Saturday, October 30, 2010

Play Area for Rhiannon

Rhiannon just LOVES playing with the gravel in the driveway & the pea gravel in the local park so I figured we’d make her a little “gravel pit” in the front yard using an old tractor tire.  Of course she wanted to help. 
Still have to put the landscaping fabric down in it & pick up a load of gravel – hopefully on Monday.  She keeps wanting to go inside the tire & play but it’s just a bunch of dirt right now.  Took two baths today.

It will be nice to have an area for her right in front of the house so I can sit on the porch & be able to watch her.  When she gets too old to play in it I’ll just convert it into a raised bed or dig the gravel out & move the tire to the goat pen for those kids to play on. 
We’ve accumulated quite a bit of freebee treated lumber the past few years and also have a few of those plastic 55-gallon drums so I’m trying to figure out some other simple playground-type stuff that I can build for her.  Anyone have suggestions?

Friday, October 29, 2010


It got down to 33 degrees last night and supposed to be just as cold tonight.  Highs today in the lower 60’s.  I’ve been in denial, but I guess I have to finally admit that summer is really gone.  Not that I should be complaining; we had a doozy of a hot & dry summer this year.  We lost several of the blueberry bushes and four of the 20 fruit trees we planted earlier this spring.  Although two of them didn’t even break dormancy so I’m pretty sure that they were dead when we bought them.  We made a 4-hour round trip ride up to a place that had “special ordered” the dwarf fruit trees for us.  Well, stupid me didn’t check the tags on all of them & it turns out that half of them were still semi-dwarf or even full sized trees.  Needless to say, we’re not very happy; $100 worth of dead trees, wrong sized trees, and no refunds.  I can kind of understand about the refund stuff  because they don’t know what kind of care you’ve given the trees, but the two plums we got were definitely dead & not “dormant”.  Live & learn. 

I was at Lowe’s yesterday picking up some “fixing stuff” and went through the plant section to see what goodies they had on sale.  And lo & behold, their trees were at least 50% off!  So I wheel my buggy over to the picked-over tree section & find several plum and nectarine trees. 
So I got two nectarine trees for under $20!  Not bad, hugh?
I would have bought more, but we don’t have any holes dug yet other than the empty spaces left by the dead trees.  And around here unless there is a place ready to go for a plant, they end up sitting in their pots forever.  So unless I get really ambitions, or unless Paul puts the backhoe attachment on the tractor, two nectarines are all that are going in the ground this Fall.  The cheapskate urge in me may be too strong though – come on, fruit trees (with a guarantee!) for under $10 a piece!  How can I NOT go back and get more?

Tuesday, October 26, 2010


We have a several persimmon trees around the property, although a lot of them didn’t make through the ice storm in January of 2009.  I’m sure there are more out in the back forty, but I really don’t feel like stomping around in the woods until the tick population has diminished some.
I heard that you can tell how harsh or mild the winter will be by looking at a split persimmon seed.  If it looks like a knife, winter will bring winds that cut like a knife.  If it’s a spoon (shovel), there will be a lot of snow.  And if it’s a fork (good eating), it will be mild.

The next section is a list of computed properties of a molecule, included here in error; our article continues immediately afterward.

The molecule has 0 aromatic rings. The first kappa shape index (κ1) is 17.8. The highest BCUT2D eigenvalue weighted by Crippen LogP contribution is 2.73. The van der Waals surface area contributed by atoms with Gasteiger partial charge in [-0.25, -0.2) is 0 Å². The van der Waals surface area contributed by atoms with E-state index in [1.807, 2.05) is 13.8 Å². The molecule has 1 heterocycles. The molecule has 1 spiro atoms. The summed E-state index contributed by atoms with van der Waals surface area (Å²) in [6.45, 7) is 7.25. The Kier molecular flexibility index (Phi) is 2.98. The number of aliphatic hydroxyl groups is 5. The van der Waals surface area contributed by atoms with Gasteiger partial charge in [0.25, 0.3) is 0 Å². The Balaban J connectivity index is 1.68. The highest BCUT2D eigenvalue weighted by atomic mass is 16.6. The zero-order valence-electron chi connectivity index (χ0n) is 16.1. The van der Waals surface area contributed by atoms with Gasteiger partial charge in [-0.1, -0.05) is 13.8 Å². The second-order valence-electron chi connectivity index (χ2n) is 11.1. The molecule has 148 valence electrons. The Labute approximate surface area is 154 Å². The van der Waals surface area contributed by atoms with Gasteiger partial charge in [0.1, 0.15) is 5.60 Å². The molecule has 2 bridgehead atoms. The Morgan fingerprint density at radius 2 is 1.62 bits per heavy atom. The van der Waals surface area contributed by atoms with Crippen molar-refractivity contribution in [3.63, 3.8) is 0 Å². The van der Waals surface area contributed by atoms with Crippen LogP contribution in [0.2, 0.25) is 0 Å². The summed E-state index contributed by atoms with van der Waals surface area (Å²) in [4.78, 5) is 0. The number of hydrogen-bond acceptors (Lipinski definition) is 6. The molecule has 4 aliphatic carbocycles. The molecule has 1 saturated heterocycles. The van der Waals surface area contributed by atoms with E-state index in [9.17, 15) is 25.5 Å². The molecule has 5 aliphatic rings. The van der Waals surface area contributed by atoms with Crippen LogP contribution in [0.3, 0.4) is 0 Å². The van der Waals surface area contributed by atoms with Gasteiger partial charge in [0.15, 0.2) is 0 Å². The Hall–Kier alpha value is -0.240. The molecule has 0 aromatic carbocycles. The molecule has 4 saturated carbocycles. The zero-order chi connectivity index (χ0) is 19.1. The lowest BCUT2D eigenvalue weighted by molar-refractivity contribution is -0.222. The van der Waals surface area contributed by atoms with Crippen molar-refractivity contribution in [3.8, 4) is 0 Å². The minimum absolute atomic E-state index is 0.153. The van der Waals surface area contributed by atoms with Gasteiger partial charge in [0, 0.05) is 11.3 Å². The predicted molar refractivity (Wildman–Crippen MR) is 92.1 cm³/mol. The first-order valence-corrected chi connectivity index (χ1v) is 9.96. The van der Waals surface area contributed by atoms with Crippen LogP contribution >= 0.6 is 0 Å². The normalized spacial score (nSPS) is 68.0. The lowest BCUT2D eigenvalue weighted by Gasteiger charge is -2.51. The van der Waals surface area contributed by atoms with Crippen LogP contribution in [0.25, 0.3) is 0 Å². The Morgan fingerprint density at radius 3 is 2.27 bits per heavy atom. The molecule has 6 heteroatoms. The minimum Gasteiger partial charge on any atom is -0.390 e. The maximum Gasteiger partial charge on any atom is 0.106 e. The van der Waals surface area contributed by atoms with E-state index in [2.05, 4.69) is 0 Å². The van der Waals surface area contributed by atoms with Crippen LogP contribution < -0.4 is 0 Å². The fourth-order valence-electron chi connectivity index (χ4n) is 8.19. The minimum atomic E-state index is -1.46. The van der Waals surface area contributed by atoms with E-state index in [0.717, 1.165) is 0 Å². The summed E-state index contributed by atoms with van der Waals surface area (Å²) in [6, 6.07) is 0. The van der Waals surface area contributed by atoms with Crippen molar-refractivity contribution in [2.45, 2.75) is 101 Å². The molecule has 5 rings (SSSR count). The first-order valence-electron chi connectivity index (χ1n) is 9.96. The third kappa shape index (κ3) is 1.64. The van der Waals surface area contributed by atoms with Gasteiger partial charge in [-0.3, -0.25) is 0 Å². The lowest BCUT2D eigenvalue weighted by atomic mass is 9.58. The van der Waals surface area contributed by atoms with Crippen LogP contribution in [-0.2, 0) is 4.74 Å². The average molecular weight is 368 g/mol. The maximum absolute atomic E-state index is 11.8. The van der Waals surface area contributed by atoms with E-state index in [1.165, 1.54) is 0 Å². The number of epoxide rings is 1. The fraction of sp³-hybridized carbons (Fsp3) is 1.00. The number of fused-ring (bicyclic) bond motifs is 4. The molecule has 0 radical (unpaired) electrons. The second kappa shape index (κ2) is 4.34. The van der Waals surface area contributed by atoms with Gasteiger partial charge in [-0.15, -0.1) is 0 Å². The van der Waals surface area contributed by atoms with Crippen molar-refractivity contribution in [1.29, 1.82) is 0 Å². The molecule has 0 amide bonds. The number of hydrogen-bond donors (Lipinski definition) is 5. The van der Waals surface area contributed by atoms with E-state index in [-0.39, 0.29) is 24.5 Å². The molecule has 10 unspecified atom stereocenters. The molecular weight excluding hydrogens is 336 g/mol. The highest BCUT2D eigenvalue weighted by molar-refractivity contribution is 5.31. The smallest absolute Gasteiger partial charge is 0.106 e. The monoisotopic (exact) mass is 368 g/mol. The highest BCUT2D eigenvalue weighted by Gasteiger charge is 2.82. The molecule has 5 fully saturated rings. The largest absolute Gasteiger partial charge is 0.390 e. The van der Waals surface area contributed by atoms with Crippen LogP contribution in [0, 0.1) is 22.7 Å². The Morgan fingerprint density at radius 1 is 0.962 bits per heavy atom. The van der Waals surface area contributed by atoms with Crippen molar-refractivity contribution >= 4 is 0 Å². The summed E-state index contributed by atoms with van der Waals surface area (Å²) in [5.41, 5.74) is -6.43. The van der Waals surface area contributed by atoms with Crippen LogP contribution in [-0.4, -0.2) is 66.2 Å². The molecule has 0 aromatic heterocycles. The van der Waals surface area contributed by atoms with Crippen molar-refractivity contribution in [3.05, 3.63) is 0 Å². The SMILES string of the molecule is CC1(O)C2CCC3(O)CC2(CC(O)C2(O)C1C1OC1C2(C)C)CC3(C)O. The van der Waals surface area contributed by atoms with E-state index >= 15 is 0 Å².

Great.  Looks like a shovel if you asked me.
Even though it’s not quite time for harvest yet, I did find a persimmon on the ground & it was pretty mushy.  So, of course, I took a bite.  It wasn’t totally ripe yet.  And if you’ve ever bit into an unripe persimmon, you can relate.  If you’ve never had the “pleasure” of such an experience, let’s just say I wouldn’t wish that upon my worst enemy.  I’m hoping to collect enough for jam and breads and some for snacking on.  Although I’ll be eating positively, no doubt-about-it ripe ones. 
I’ve got to go and try to scrub my mouth out with a brillo pad now.

Monday, October 25, 2010

Bolus Goats. Check!

I’m such a bad goat-keeper.  In the four years we’ve kept goats, I’ve never given them a copper bolus.  They have free choice mineral, but the loose or block minerals I’m able to get around here lack copper because it’s an all-purpose mineral.  Copper is apparently toxic to sheep so I guess it’s left out of the mixture so there aren’t sheep just keeling over all around the county. 
I finally went and bought some boluses from a local lady and got myself a small balling gun.  Then I started reading on Homesteading Today that just about everyone eventually has a problem with getting the bolus down their goats using the balling gun.  So I’ve had the boluses & balling gun sitting on my desk for several weeks. 
After going back to the forum, others had written in that they use marshmallows or something sweet & sticky to put the bolus in & the goats just ate it up with no problem.  Now that was something I could definitely get my goats to do. 
Went out to the barn with a bag full of Dried Plums.  Not sure why it didn’t just say “Prunes” on the bag.  Maybe they sell more by calling them Dried Plums; eating Prunes must be un-cool.   Hmmm.  But I regress……
As soon as the troop got a whiff of the “Dried Plums” they went bonkers.  So we had a taste testing session.  I don’t think they even chewed them twice.  Which was exactly what I was hoping for.  The boluses don’t have powdered copper in them, but actual little copper rods, and I was afraid that the goats would be grinding their teeth on them.  But since the “Dried Plums” were basically inhaled by the goats, I didn’t think it would be a problem.